Posts

God's language

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Kenneth Pearce (Language and the Structure of Berkeley's World) argues that, for Berkeley, "bodies" are linguistic constructions built up from our phenomenal experience, and that causal talk, in everyday life and in physics, is an extension of that sort of operation. But Berkeley does not therefore dismiss such talk. The reason is twofold:
First of all, to model things this way is useful: it helps us "in the pursuit of happiness, which is the ultimate end and design... that sets rational agents at work" (204).But these ideas are also true, in an important sense: they reflect the underlying reality of "the regular ordering of ideas instituted by God, i.e., the linguistic or grammatical structure of the divine language of nature. Our talk about bodies aims to capture the lexicon of this language, and our talk about causes, laws, and forces aims to capture its syntax" (204).

How do you want to get there?

We jumped in a cab in front of our apartment. We told the driver, "Newark Airport, please."

He asked, "How do you want to get there?"

I answered, “By cab.”


Dancing intelligently

Is not to do two things: first, to have an “idea“ about dancing, and then secondly to execute that idea.

Instead, it is doing one thing, namely dancing, in an intelligent manner.

(In this post I am, of course, simply practicing thinking as Gilbert Ryle does.)




Portia

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In a segment from BBC's program The Hunt, I learned of a quite amazing animal: portia, a spider-hunting spider.

In the clip, you can see a portia approach another spider, twice her size, and then, stop and carefully think about the best approach route to take her prey. She finally picks a route that will take many, many minutes to complete, and which involves her being out of sight of the prey for a great deal of the route. And faced with unfamiliar spiders, they improvise new tactics. Furthermore, they are social, and recognize other individuals of their species.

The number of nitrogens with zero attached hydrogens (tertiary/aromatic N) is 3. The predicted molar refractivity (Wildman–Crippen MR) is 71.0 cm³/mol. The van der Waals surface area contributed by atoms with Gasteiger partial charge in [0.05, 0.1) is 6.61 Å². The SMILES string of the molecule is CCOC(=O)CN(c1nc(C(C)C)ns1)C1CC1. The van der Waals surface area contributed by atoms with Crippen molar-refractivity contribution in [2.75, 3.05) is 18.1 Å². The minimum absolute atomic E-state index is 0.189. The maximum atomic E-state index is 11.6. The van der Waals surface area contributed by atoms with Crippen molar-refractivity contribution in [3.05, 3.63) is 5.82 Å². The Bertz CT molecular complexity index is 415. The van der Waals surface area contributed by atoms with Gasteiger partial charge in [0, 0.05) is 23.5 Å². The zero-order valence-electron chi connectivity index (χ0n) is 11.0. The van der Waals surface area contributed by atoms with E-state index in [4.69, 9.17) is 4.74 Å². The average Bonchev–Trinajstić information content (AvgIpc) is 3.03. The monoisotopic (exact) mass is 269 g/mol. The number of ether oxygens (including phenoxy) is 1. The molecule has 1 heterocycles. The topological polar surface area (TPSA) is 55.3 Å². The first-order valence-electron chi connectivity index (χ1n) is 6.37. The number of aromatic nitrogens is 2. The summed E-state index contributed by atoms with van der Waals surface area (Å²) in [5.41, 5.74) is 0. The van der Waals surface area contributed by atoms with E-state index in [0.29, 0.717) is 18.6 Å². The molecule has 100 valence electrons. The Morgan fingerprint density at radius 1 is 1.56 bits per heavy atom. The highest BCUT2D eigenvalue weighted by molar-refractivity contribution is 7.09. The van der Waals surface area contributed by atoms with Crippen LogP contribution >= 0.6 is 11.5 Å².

Scientism defined

"all reality that did not bend or reveal itself through the orthodox method [of the physical sciences] was a priori defined as subjective fancy." -- Colin Cordner, "Eric Voegelin and Michael Polanyi on Science and Philosophy," forthcoming in Tradition Versus Rationalism.

That's a nice, concise definition or you!

My review of Why Liberalism Failed...

is online at The American Conservative.

Canadian Goose Arctic Program

I was walking in NYC one day this fall when I was surprised to see several people nearby, wearing identical jackets, with patches claiming that they were participants in the "Canadian Goose Arctic Program." Maybe the Canadian goose was in trouble, despite its ubiquitous presence on golf courses?

Then I saw a few more participants, and then a few more. Soon I was seeing them everywhere. Apparently, there were hundreds of participants in this program, and they had all descended on New York City!

But when I asked my friend about this, he told me, "It's not a program, it's a brand."

"What?! Why would someone buy a jacket carrying such an idiotic patch, you know, given they aren't in any such program?"

"Not only do they buy them," my friend explained, "they pay $400 a jacket for the privilege of wearing the idiotic patch."

All just so one can be sure one is "fashionable"!